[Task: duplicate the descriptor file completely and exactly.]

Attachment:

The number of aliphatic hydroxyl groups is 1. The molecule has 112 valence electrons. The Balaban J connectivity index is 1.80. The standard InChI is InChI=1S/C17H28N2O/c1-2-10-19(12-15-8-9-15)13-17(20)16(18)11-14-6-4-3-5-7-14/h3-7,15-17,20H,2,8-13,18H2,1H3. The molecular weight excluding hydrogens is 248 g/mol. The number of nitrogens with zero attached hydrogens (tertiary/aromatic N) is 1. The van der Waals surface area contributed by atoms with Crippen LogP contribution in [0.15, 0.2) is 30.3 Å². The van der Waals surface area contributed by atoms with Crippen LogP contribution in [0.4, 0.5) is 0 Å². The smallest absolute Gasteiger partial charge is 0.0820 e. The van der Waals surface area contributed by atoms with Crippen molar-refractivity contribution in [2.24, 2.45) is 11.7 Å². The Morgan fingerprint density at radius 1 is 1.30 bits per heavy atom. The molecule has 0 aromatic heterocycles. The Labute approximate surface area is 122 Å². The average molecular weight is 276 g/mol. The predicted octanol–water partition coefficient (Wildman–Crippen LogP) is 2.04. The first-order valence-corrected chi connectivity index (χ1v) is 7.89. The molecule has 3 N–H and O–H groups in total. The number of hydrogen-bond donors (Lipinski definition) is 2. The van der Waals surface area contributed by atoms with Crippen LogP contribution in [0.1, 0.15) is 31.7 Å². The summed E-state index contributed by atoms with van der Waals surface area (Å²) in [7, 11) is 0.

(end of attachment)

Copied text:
The number of aliphatic hydroxyl groups is 1. The molecule has 112 valence electrons. The Balaban J connectivity index is 1.80. The standard InChI is InChI=1S/C17H28N2O/c1-2-10-19(12-15-8-9-15)13-17(20)16(18)11-14-6-4-3-5-7-14/h3-7,15-17,20H,2,8-13,18H2,1H3. The molecular weight excluding hydrogens is 248 g/mol. The number of nitrogens with zero attached hydrogens (tertiary/aromatic N) is 1. The van der Waals surface area contributed by atoms with Crippen LogP contribution in [0.15, 0.2) is 30.3 Å². The van der Waals surface area contributed by atoms with Crippen LogP contribution in [0.4, 0.5) is 0 Å². The smallest absolute Gasteiger partial charge is 0.0820 e. The van der Waals surface area contributed by atoms with Crippen molar-refractivity contribution in [2.24, 2.45) is 11.7 Å². The Morgan fingerprint density at radius 1 is 1.30 bits per heavy atom. The molecule has 0 aromatic heterocycles. The Labute approximate surface area is 122 Å². The average molecular weight is 276 g/mol. The predicted octanol–water partition coefficient (Wildman–Crippen LogP) is 2.04. The first-order valence-corrected chi connectivity index (χ1v) is 7.89. The molecule has 3 N–H and O–H groups in total. The number of hydrogen-bond donors (Lipinski definition) is 2. The van der Waals surface area contributed by atoms with Crippen LogP contribution in [0.1, 0.15) is 31.7 Å². The summed E-state index contributed by atoms with van der Waals surface area (Å²) in [7, 11) is 0.